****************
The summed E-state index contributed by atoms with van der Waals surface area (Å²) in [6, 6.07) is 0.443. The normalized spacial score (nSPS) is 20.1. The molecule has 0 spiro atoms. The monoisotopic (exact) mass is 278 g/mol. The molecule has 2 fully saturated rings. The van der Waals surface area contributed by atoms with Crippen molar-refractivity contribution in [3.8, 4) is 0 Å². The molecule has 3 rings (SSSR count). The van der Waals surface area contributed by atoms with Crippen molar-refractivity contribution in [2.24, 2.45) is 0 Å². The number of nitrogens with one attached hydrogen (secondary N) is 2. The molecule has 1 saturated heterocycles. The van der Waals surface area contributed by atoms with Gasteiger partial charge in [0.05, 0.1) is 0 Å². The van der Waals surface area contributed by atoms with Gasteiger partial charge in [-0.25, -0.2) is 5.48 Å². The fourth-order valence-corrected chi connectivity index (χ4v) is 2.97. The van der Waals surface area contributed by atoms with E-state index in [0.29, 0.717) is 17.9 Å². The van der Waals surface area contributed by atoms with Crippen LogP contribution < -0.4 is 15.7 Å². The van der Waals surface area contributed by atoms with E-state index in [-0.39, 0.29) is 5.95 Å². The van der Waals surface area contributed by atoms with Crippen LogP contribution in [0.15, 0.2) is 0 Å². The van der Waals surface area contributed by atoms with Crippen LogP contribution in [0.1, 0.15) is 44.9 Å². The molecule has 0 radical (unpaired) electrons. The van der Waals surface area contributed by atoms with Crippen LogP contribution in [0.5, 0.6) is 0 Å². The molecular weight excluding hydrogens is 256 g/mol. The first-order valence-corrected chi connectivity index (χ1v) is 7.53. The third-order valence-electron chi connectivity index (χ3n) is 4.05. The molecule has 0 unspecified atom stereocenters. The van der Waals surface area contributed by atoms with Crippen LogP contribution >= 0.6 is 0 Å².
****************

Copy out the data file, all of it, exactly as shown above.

The summed E-state index contributed by atoms with van der Waals surface area (Å²) in [6, 6.07) is 0.443. The normalized spacial score (nSPS) is 20.1. The molecule has 0 spiro atoms. The monoisotopic (exact) mass is 278 g/mol. The molecule has 2 fully saturated rings. The van der Waals surface area contributed by atoms with Crippen molar-refractivity contribution in [3.8, 4) is 0 Å². The molecule has 3 rings (SSSR count). The van der Waals surface area contributed by atoms with Crippen molar-refractivity contribution in [2.24, 2.45) is 0 Å². The number of nitrogens with one attached hydrogen (secondary N) is 2. The molecule has 1 saturated heterocycles. The van der Waals surface area contributed by atoms with Gasteiger partial charge in [0.05, 0.1) is 0 Å². The van der Waals surface area contributed by atoms with Gasteiger partial charge in [-0.25, -0.2) is 5.48 Å². The fourth-order valence-corrected chi connectivity index (χ4v) is 2.97. The van der Waals surface area contributed by atoms with E-state index in [0.29, 0.717) is 17.9 Å². The van der Waals surface area contributed by atoms with Crippen LogP contribution < -0.4 is 15.7 Å². The van der Waals surface area contributed by atoms with E-state index in [-0.39, 0.29) is 5.95 Å². The van der Waals surface area contributed by atoms with Crippen LogP contribution in [0.15, 0.2) is 0 Å². The van der Waals surface area contributed by atoms with Crippen LogP contribution in [0.1, 0.15) is 44.9 Å². The molecule has 0 radical (unpaired) electrons. The van der Waals surface area contributed by atoms with Crippen LogP contribution in [0.5, 0.6) is 0 Å². The molecular weight excluding hydrogens is 256 g/mol. The first-order valence-corrected chi connectivity index (χ1v) is 7.53. The third-order valence-electron chi connectivity index (χ3n) is 4.05. The molecule has 0 unspecified atom stereocenters. The van der Waals surface area contributed by atoms with Crippen LogP contribution >= 0.6 is 0 Å².